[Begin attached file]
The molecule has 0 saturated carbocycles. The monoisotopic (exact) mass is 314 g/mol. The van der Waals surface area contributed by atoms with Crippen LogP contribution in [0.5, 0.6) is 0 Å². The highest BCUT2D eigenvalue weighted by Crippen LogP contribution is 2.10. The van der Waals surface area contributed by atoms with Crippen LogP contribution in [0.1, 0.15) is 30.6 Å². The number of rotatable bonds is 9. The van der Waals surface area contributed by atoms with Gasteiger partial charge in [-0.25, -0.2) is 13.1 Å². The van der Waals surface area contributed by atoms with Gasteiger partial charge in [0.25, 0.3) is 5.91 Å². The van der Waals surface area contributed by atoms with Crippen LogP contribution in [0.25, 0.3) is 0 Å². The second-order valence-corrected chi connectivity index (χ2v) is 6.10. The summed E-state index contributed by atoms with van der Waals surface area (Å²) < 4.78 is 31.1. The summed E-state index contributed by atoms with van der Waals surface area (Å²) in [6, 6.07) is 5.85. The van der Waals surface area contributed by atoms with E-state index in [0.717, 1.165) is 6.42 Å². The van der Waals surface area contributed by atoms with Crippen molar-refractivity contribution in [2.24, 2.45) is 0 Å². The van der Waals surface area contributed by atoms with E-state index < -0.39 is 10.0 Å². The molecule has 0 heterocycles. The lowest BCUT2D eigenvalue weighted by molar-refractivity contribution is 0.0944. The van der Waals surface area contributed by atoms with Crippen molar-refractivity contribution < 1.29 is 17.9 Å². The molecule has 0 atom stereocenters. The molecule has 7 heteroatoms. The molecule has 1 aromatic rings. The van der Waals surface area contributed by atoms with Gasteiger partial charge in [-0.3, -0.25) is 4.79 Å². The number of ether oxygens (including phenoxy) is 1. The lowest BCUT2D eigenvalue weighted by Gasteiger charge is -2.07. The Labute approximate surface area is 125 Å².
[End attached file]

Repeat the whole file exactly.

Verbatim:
The molecule has 0 saturated carbocycles. The monoisotopic (exact) mass is 314 g/mol. The van der Waals surface area contributed by atoms with Crippen LogP contribution in [0.5, 0.6) is 0 Å². The highest BCUT2D eigenvalue weighted by Crippen LogP contribution is 2.10. The van der Waals surface area contributed by atoms with Crippen LogP contribution in [0.1, 0.15) is 30.6 Å². The number of rotatable bonds is 9. The van der Waals surface area contributed by atoms with Gasteiger partial charge in [-0.25, -0.2) is 13.1 Å². The van der Waals surface area contributed by atoms with Gasteiger partial charge in [0.25, 0.3) is 5.91 Å². The van der Waals surface area contributed by atoms with Crippen LogP contribution in [0.25, 0.3) is 0 Å². The second-order valence-corrected chi connectivity index (χ2v) is 6.10. The summed E-state index contributed by atoms with van der Waals surface area (Å²) < 4.78 is 31.1. The summed E-state index contributed by atoms with van der Waals surface area (Å²) in [6, 6.07) is 5.85. The van der Waals surface area contributed by atoms with E-state index in [0.717, 1.165) is 6.42 Å². The van der Waals surface area contributed by atoms with Crippen molar-refractivity contribution in [2.24, 2.45) is 0 Å². The van der Waals surface area contributed by atoms with E-state index < -0.39 is 10.0 Å². The molecule has 0 heterocycles. The lowest BCUT2D eigenvalue weighted by molar-refractivity contribution is 0.0944. The van der Waals surface area contributed by atoms with Crippen molar-refractivity contribution < 1.29 is 17.9 Å². The molecule has 0 atom stereocenters. The molecule has 7 heteroatoms. The molecule has 1 aromatic rings. The van der Waals surface area contributed by atoms with Gasteiger partial charge in [-0.3, -0.25) is 4.79 Å². The number of ether oxygens (including phenoxy) is 1. The lowest BCUT2D eigenvalue weighted by Gasteiger charge is -2.07. The Labute approximate surface area is 125 Å².